University of Minnesota student Taoheed Bayo heard about Nike’s design challenge through a friend. The Nike BY You design challenge required designers to deliver their take on the company’s classic sneaker. Bayo decided to use the opportunity to fight the popular misconceptions about Nigeria and Africa by creating a sneaker called the Afro-Yute Air Max 1. His creation, the Afro-Yute Air Max 1, was selected as one of the winners of the Nike design challenge.
Explaining his reasons, Taoheed Bayo, who also goes by TBuzz, told Sahan Journal: “You know, ever since I was born, Africa has always referred to as a third world continent or a third world country or Nigeria has been referred to that. By the ‘yute is equipped,’ I’m not saying we have gone to go fight. I’m just saying we’re able to educate ourselves.”
— Taoheed Bayo (@Tbuzzofficiale) November 1, 2019
Choosing his African heritage as the origin story for the design helped him pick the colours – green, white and gold. Bayo used green for the shoe base to represent the earth and Africa. He paid homage to the Nigerian flag by adding white to compliment the green. To add some flair and reflect Africa’s history, he used gold to the bottom of his Afro-Yutes.
Moving from the colours to materials, Bayo chose suede leather to represent the tenacity of Afro-descendants, foam, and rubber on the outsole to add both durability and traction.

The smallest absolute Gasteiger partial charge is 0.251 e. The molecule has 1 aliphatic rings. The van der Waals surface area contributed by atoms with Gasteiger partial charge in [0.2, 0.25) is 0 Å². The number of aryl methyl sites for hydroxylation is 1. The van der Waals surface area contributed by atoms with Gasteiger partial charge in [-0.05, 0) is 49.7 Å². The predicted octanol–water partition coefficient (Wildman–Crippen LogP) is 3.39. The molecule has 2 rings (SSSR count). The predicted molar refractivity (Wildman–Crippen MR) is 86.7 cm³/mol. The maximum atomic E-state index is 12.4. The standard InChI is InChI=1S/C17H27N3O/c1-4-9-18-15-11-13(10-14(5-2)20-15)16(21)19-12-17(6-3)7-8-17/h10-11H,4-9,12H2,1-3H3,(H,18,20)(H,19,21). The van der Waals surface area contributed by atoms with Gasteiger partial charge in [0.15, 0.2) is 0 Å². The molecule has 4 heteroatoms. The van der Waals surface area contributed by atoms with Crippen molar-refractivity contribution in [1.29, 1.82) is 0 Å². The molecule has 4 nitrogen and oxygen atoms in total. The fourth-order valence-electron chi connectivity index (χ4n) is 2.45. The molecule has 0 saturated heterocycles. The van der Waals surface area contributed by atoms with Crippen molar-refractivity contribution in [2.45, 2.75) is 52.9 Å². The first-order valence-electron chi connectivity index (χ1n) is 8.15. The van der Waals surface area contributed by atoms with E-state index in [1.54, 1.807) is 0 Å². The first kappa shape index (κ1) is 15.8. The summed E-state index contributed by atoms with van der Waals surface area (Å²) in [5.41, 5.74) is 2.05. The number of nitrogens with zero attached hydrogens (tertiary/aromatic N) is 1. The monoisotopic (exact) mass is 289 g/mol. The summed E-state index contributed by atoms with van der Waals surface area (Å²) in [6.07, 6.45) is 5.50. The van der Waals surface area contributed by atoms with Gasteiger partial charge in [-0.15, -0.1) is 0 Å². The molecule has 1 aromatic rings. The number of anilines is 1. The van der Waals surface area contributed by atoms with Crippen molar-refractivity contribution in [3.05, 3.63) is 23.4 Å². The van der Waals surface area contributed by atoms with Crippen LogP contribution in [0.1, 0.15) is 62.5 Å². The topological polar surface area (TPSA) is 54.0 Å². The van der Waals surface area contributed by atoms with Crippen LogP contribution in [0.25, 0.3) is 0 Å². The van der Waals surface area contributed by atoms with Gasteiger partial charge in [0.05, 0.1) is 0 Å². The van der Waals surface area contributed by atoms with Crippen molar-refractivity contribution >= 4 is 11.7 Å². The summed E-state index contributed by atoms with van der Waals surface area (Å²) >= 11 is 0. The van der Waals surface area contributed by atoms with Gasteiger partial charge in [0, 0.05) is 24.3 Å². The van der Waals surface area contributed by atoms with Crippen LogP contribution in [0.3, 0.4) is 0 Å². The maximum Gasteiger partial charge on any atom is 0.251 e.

“Leather lasts longer, and it’s metaphorical in the fact that we Africans can endure. We last long. It’s almost like we can withstand time. We can adapt and endure multiple and numerous situations,” he explained.
Winning the Nike challenge and sparking a revolution
Taoheed Bayo was eventually selected as one of the creators of the limited edition Nike sneakers. “Africa is the centre of the world, we are no third world – The yute are now equipped to fight the alien system that plagued our ancestors,” he boldly stated.
His Afro-Yute Air Max 1 is currently sold out on the Afro-Yute website. Despite the success of his design, Bayo is more concerned with young people learning about their history instead of just accepting whatever they are told.
In his words, “We live in a society where our stories are being told to us by fabricators – it is our time to seek our truth and heritage. We are ambassadors of our origins and people, so whether we like it or not, it is our inherent duty to change the narrative.”
Referring to Fela Anikulapo Kuti, the pioneer of Afrobeat, Bayo added, “No more suffering and smiling, and finger-pointing, if you feel bad about it, do something about it. I was born in Africa. I was born out of my roots. For all the people that were born in the United States, it’s your duty, whether you like it or not to seek your truth and, you know, find your heritage.”
Now that the Nike challenge is over, Bayo is back to focusing on pursuing a degree in actuarial science which combines math, statistics, and insurance.
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